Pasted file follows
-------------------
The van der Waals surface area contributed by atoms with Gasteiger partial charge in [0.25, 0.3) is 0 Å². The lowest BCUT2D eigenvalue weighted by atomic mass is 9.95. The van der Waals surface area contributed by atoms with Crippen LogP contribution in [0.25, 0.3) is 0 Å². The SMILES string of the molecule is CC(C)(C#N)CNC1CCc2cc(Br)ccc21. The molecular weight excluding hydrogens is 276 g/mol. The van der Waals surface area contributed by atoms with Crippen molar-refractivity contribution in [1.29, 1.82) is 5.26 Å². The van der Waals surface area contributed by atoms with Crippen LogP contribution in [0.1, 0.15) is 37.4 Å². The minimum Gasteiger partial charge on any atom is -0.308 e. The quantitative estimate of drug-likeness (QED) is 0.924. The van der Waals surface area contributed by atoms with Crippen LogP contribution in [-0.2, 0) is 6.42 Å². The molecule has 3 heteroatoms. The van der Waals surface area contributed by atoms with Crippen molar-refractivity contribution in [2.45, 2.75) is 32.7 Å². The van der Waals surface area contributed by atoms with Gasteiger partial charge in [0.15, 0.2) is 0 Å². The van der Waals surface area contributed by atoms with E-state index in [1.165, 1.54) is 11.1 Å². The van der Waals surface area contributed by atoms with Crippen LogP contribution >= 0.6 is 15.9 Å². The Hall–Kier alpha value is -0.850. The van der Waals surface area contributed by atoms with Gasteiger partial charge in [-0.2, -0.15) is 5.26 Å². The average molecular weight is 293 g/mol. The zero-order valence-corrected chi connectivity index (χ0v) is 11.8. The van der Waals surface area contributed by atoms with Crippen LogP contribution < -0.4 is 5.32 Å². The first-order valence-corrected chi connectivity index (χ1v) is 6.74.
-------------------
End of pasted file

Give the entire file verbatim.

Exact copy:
The van der Waals surface area contributed by atoms with Gasteiger partial charge in [0.25, 0.3) is 0 Å². The lowest BCUT2D eigenvalue weighted by atomic mass is 9.95. The van der Waals surface area contributed by atoms with Crippen LogP contribution in [0.25, 0.3) is 0 Å². The SMILES string of the molecule is CC(C)(C#N)CNC1CCc2cc(Br)ccc21. The molecular weight excluding hydrogens is 276 g/mol. The van der Waals surface area contributed by atoms with Crippen molar-refractivity contribution in [1.29, 1.82) is 5.26 Å². The van der Waals surface area contributed by atoms with Crippen LogP contribution in [0.1, 0.15) is 37.4 Å². The minimum Gasteiger partial charge on any atom is -0.308 e. The quantitative estimate of drug-likeness (QED) is 0.924. The van der Waals surface area contributed by atoms with Crippen LogP contribution in [-0.2, 0) is 6.42 Å². The molecule has 3 heteroatoms. The van der Waals surface area contributed by atoms with Crippen molar-refractivity contribution in [2.45, 2.75) is 32.7 Å². The van der Waals surface area contributed by atoms with Gasteiger partial charge in [0.15, 0.2) is 0 Å². The van der Waals surface area contributed by atoms with E-state index in [1.165, 1.54) is 11.1 Å². The van der Waals surface area contributed by atoms with Crippen LogP contribution >= 0.6 is 15.9 Å². The Hall–Kier alpha value is -0.850. The van der Waals surface area contributed by atoms with Gasteiger partial charge in [-0.2, -0.15) is 5.26 Å². The average molecular weight is 293 g/mol. The zero-order valence-corrected chi connectivity index (χ0v) is 11.8. The van der Waals surface area contributed by atoms with Crippen LogP contribution < -0.4 is 5.32 Å². The first-order valence-corrected chi connectivity index (χ1v) is 6.74.